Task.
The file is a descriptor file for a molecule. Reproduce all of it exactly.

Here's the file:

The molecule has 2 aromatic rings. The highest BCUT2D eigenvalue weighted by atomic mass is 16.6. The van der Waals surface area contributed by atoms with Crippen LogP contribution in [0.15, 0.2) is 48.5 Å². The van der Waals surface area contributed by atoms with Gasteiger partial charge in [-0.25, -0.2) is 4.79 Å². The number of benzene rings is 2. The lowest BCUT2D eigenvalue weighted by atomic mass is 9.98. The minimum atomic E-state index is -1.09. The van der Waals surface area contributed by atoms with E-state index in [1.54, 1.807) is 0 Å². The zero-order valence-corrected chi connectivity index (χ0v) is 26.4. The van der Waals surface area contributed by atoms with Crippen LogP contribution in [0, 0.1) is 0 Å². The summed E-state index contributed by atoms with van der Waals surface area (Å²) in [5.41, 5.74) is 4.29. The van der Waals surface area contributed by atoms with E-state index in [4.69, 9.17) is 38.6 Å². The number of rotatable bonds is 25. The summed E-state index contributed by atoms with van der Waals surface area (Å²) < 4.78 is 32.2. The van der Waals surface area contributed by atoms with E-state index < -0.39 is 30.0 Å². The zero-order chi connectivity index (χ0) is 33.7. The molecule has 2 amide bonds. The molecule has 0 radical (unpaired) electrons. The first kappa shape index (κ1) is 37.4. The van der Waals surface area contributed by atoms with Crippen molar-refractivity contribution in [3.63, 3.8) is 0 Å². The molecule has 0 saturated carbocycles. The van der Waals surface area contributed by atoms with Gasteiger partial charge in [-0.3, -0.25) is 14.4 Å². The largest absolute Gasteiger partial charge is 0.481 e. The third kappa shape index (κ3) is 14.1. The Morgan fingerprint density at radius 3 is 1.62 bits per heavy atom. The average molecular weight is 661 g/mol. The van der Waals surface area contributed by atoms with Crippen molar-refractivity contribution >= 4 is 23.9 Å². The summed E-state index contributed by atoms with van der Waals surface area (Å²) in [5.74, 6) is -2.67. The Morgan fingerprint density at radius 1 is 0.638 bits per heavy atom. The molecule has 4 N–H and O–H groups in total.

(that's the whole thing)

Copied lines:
The molecule has 2 aromatic rings. The highest BCUT2D eigenvalue weighted by atomic mass is 16.6. The van der Waals surface area contributed by atoms with Crippen LogP contribution in [0.15, 0.2) is 48.5 Å². The van der Waals surface area contributed by atoms with Gasteiger partial charge in [-0.25, -0.2) is 4.79 Å². The number of benzene rings is 2. The lowest BCUT2D eigenvalue weighted by atomic mass is 9.98. The minimum atomic E-state index is -1.09. The van der Waals surface area contributed by atoms with E-state index in [1.54, 1.807) is 0 Å². The zero-order valence-corrected chi connectivity index (χ0v) is 26.4. The van der Waals surface area contributed by atoms with Crippen LogP contribution in [0, 0.1) is 0 Å². The summed E-state index contributed by atoms with van der Waals surface area (Å²) in [5.41, 5.74) is 4.29. The van der Waals surface area contributed by atoms with E-state index in [4.69, 9.17) is 38.6 Å². The number of rotatable bonds is 25. The summed E-state index contributed by atoms with van der Waals surface area (Å²) < 4.78 is 32.2. The van der Waals surface area contributed by atoms with E-state index < -0.39 is 30.0 Å². The zero-order chi connectivity index (χ0) is 33.7. The molecule has 2 amide bonds. The molecule has 0 radical (unpaired) electrons. The first kappa shape index (κ1) is 37.4. The van der Waals surface area contributed by atoms with Crippen molar-refractivity contribution in [3.63, 3.8) is 0 Å². The molecule has 0 saturated carbocycles. The van der Waals surface area contributed by atoms with Gasteiger partial charge in [-0.3, -0.25) is 14.4 Å². The largest absolute Gasteiger partial charge is 0.481 e. The third kappa shape index (κ3) is 14.1. The Morgan fingerprint density at radius 3 is 1.62 bits per heavy atom. The average molecular weight is 661 g/mol. The van der Waals surface area contributed by atoms with Crippen molar-refractivity contribution >= 4 is 23.9 Å². The summed E-state index contributed by atoms with van der Waals surface area (Å²) in [5.74, 6) is -2.67. The Morgan fingerprint density at radius 1 is 0.638 bits per heavy atom. The molecule has 4 N–H and O–H groups in total.